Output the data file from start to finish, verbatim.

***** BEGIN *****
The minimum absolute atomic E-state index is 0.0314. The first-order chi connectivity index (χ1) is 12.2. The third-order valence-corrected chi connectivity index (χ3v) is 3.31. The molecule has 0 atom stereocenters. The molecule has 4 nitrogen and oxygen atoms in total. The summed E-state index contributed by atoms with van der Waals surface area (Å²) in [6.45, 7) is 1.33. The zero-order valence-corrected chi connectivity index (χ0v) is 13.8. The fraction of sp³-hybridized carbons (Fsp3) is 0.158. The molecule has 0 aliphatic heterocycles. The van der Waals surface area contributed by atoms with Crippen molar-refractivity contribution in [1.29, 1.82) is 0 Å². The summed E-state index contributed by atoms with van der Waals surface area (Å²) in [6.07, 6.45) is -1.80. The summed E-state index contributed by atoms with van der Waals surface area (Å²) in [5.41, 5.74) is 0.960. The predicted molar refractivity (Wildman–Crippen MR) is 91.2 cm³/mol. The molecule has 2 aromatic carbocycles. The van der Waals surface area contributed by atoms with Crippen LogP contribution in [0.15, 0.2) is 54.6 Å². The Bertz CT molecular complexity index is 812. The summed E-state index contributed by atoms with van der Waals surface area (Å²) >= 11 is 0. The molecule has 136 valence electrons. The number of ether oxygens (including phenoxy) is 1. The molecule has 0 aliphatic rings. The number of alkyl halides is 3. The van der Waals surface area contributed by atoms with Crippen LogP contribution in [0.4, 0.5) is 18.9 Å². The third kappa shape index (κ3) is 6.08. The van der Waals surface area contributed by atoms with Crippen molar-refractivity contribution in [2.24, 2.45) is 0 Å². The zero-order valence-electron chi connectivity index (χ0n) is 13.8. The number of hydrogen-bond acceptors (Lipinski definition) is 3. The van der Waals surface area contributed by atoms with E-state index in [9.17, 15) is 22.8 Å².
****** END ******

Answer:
The minimum absolute atomic E-state index is 0.0314. The first-order chi connectivity index (χ1) is 12.2. The third-order valence-corrected chi connectivity index (χ3v) is 3.31. The molecule has 0 atom stereocenters. The molecule has 4 nitrogen and oxygen atoms in total. The summed E-state index contributed by atoms with van der Waals surface area (Å²) in [6.45, 7) is 1.33. The zero-order valence-corrected chi connectivity index (χ0v) is 13.8. The fraction of sp³-hybridized carbons (Fsp3) is 0.158. The molecule has 0 aliphatic heterocycles. The van der Waals surface area contributed by atoms with Crippen molar-refractivity contribution in [1.29, 1.82) is 0 Å². The summed E-state index contributed by atoms with van der Waals surface area (Å²) in [6.07, 6.45) is -1.80. The summed E-state index contributed by atoms with van der Waals surface area (Å²) in [5.41, 5.74) is 0.960. The predicted molar refractivity (Wildman–Crippen MR) is 91.2 cm³/mol. The molecule has 2 aromatic carbocycles. The van der Waals surface area contributed by atoms with Crippen LogP contribution in [0.15, 0.2) is 54.6 Å². The Bertz CT molecular complexity index is 812. The summed E-state index contributed by atoms with van der Waals surface area (Å²) >= 11 is 0. The molecule has 136 valence electrons. The number of ether oxygens (including phenoxy) is 1. The molecule has 0 aliphatic rings. The number of alkyl halides is 3. The van der Waals surface area contributed by atoms with Crippen LogP contribution in [0.4, 0.5) is 18.9 Å². The third kappa shape index (κ3) is 6.08. The van der Waals surface area contributed by atoms with Crippen molar-refractivity contribution in [2.24, 2.45) is 0 Å². The zero-order valence-electron chi connectivity index (χ0n) is 13.8. The number of hydrogen-bond acceptors (Lipinski definition) is 3. The van der Waals surface area contributed by atoms with E-state index in [9.17, 15) is 22.8 Å².